This Could Be Phoenix | downtown phoenix
109
archive,tag,tag-downtown-phoenix,tag-109,ajax_leftright,page_not_loaded,,qode-child-theme-ver-1.0.0,qode-theme-ver-9.1.3,wpb-js-composer js-comp-ver-4.11.2.1,vc_responsive
 

downtown phoenix Tag

Grid Bike Share routes
30 Apr

Explore Phoenix with these 8 Grid Bikes Routes

Lately, everywhere you look is a rack full of bright green bikes sporting smiley-face emoticons. It's Grid Bikes, a bike-share program that launched in Phoenix late last year. The majority of the program’s nearly 40 stations and 500 bicycles are clustered in Downtown and Midtown, and there are four different payment options: $5 hourly, $30 monthly, or $79 annually, with a student rate of $59 annually. The paid memberships all offer 60 free minutes of riding time per day. We've put together some of our favorite Grid Bikes rides and destinations. If you’re looking for a fun ride, use these maps and routes to start your journey.
Phoenix's Third Places
14 Apr

Home Away From Home: 6 of Phoenix’s Best Third Places

My introduction to the real Phoenix came at the hands of a coffee shop. It was a month or two into the school year, and I went with some of my friends to First Friday. Afterward, we stopped at Jobot for iced toddies. I'd never been in a local coffee shop before — raised in the suburbs, I was much more familiar with Starbucks — and I was fascinated by how many people were hanging out in those three small rooms talking and laughing and making friends. It's not something you see in a Starbucks, where if someone is at one of three tiny tables, they're in a suit, on a laptop, and don't want to be bothered. In the years since, I've grown to appreciate the value of third places — those crucial spots that facilitate socialization and interaction outside of home or work. Ray Oldenburg outlines just why third places are important in his book The Great Good Place: Cafes, Coffee Shops, Bookstores, Hair Salons and Other Hangouts at the Heart of a Community. They offer an "escape or time-out from life's duties and drudgeries." They serve as a pick-me-up, and create new sets of acquaintances.
Yvette Hughes
07 Apr

My Phoenix Story: Yvette Hughes-Duenas

The Beginning

My story starts in a small town in London, England, where I was born. My mother, also born in London, had met my father, originally from Nigeria, while he was passing through on his way to America. His dreams to reach the land of opportunity were quickly delayed. My early childhood was spent traveling back and forth from London and Nigeria, which gave me a good idea of what I liked and didn’t like about the two countries. When I was nine, we finally made it to America the beautiful, the great, the desert…

Where is America?

It wasn’t until I was in high school that I realized we were really in America. We had been living in the place my father spoke so highly of. I couldn’t believe that this was it. The weather was hot. It never rained. I couldn’t wear my rain coats that I adored in England. There was no canal like the Regent’s Canal by my grandmother’s. No Broadway Market. I didn’t feel the freedom like I felt in Nigeria. The food wasn’t nearly as good as the food I was used to. The only thing we did downtown was to go to Woolworth's, a general store...what fun.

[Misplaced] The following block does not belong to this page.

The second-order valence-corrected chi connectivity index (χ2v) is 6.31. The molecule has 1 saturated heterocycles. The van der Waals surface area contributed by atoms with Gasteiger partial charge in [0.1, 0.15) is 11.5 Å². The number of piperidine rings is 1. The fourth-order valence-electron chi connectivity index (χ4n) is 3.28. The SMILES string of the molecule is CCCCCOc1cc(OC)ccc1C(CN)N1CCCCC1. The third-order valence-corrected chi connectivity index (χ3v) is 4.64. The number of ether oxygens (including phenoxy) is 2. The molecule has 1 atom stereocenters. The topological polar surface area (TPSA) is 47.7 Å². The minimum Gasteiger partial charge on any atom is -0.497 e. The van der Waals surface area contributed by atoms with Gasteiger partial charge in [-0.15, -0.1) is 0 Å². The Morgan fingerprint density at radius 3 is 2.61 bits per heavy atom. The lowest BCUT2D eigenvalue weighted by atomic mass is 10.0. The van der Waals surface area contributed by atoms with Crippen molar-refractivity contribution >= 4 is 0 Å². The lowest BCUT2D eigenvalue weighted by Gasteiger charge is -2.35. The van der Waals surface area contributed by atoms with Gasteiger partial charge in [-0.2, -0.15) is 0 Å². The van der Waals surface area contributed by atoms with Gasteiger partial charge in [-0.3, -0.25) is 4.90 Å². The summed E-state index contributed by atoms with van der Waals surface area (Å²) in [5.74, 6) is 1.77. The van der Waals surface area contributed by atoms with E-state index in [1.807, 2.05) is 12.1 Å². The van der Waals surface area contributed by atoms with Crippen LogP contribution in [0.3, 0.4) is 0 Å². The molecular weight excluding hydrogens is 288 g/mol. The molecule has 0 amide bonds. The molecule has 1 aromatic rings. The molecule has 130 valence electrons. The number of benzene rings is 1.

02 Apr

My Phoenix Story: Lisa Parks

Ten years ago, I left the San Francisco Bay Area and moved to Phoenix to live closer to my parents. They had retired to the Verde Valley from Michigan and I hadn’t lived near them in sixteen years. As beautiful as it is, San Francisco never felt like home. That place was reserved for New York City, where I spent most of my twenties and half of my thirties. It still feels like my hometown, even though I lived in Michigan until just after college graduation. I felt like I really grew as a person when I reached Manhattan and I fell in love with that city. But as friends got married, had children and moved out of NYC and to neighboring Boston, I found myself following them there, enjoying a wonderful two-year stint. Having lived in all of these great places, it was easy to compare Phoenix to them when I first arrived and wondered what on earth I had just done.

The Heart Grows Fonder

My first exposure to Phoenix had me seeing sprawl, freeways, huge arterial streets, little in the way of public transportation and no walkability. Having spent many years without a car, I wasn’t thrilled to have to drive everywhere. But I wanted to be closer to family and so I was committed.
31 Mar

Upcoming First Street Project Design Critique

On March 20 the city presented the design for the upcoming First Street Pedestrian Project to the neighborhood at the Irish Cultural Center. I was there with This Could Be PHX and other community advocates. What we saw was actually more disappointing than expected. All the feedback they were given over the past four years since the Fillmore-McKinley portion was completed was ignored. Our expectations that this “updated” McKinley-Moreland design would reflect at least SOME of that feedback were completely let down. Instead we saw the exact same design that they presented five years ago. I don’t know about you, but we've learned new and better ways of doing things over the past five years. So why hasn't the City and its consultants included them in the updated design?